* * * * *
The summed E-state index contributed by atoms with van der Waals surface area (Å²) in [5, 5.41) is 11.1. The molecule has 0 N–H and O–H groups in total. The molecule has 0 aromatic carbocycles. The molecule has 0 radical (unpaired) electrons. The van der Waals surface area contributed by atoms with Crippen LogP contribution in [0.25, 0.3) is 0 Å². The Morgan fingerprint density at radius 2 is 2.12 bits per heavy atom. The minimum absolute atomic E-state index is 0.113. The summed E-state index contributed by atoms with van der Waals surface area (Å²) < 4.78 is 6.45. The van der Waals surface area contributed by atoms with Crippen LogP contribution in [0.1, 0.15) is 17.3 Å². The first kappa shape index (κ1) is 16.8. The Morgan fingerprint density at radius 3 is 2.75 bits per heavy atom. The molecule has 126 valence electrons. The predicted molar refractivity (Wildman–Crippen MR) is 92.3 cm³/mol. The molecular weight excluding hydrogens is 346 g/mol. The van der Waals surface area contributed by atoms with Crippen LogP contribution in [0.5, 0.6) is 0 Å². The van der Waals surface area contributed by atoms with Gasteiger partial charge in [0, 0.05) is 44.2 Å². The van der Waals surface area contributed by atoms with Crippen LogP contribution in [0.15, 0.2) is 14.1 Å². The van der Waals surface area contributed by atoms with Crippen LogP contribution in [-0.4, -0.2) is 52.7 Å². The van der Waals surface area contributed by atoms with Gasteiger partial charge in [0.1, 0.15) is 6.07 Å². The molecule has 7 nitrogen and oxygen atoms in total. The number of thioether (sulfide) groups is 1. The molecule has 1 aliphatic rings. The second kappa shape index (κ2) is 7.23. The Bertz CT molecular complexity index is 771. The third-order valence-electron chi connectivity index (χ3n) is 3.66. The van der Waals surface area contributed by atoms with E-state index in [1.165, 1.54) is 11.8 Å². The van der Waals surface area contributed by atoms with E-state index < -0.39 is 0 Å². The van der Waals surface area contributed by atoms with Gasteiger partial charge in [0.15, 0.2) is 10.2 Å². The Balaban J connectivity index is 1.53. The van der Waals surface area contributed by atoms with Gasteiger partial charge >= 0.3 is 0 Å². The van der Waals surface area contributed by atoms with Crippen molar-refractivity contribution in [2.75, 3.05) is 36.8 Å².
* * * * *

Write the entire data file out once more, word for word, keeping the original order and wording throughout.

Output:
The summed E-state index contributed by atoms with van der Waals surface area (Å²) in [5, 5.41) is 11.1. The molecule has 0 N–H and O–H groups in total. The molecule has 0 aromatic carbocycles. The molecule has 0 radical (unpaired) electrons. The van der Waals surface area contributed by atoms with Crippen LogP contribution in [0.25, 0.3) is 0 Å². The Morgan fingerprint density at radius 2 is 2.12 bits per heavy atom. The minimum absolute atomic E-state index is 0.113. The summed E-state index contributed by atoms with van der Waals surface area (Å²) < 4.78 is 6.45. The van der Waals surface area contributed by atoms with Crippen LogP contribution in [0.1, 0.15) is 17.3 Å². The first kappa shape index (κ1) is 16.8. The Morgan fingerprint density at radius 3 is 2.75 bits per heavy atom. The molecule has 126 valence electrons. The predicted molar refractivity (Wildman–Crippen MR) is 92.3 cm³/mol. The molecular weight excluding hydrogens is 346 g/mol. The van der Waals surface area contributed by atoms with Crippen LogP contribution in [0.5, 0.6) is 0 Å². The van der Waals surface area contributed by atoms with Gasteiger partial charge in [0, 0.05) is 44.2 Å². The van der Waals surface area contributed by atoms with Crippen LogP contribution in [0.15, 0.2) is 14.1 Å². The van der Waals surface area contributed by atoms with Crippen LogP contribution in [-0.4, -0.2) is 52.7 Å². The van der Waals surface area contributed by atoms with Gasteiger partial charge in [0.1, 0.15) is 6.07 Å². The molecule has 7 nitrogen and oxygen atoms in total. The number of thioether (sulfide) groups is 1. The molecule has 1 aliphatic rings. The second kappa shape index (κ2) is 7.23. The Bertz CT molecular complexity index is 771. The third-order valence-electron chi connectivity index (χ3n) is 3.66. The van der Waals surface area contributed by atoms with E-state index in [1.165, 1.54) is 11.8 Å². The van der Waals surface area contributed by atoms with E-state index < -0.39 is 0 Å². The van der Waals surface area contributed by atoms with Gasteiger partial charge in [0.15, 0.2) is 10.2 Å². The Balaban J connectivity index is 1.53. The van der Waals surface area contributed by atoms with Gasteiger partial charge >= 0.3 is 0 Å². The van der Waals surface area contributed by atoms with Crippen molar-refractivity contribution in [2.75, 3.05) is 36.8 Å².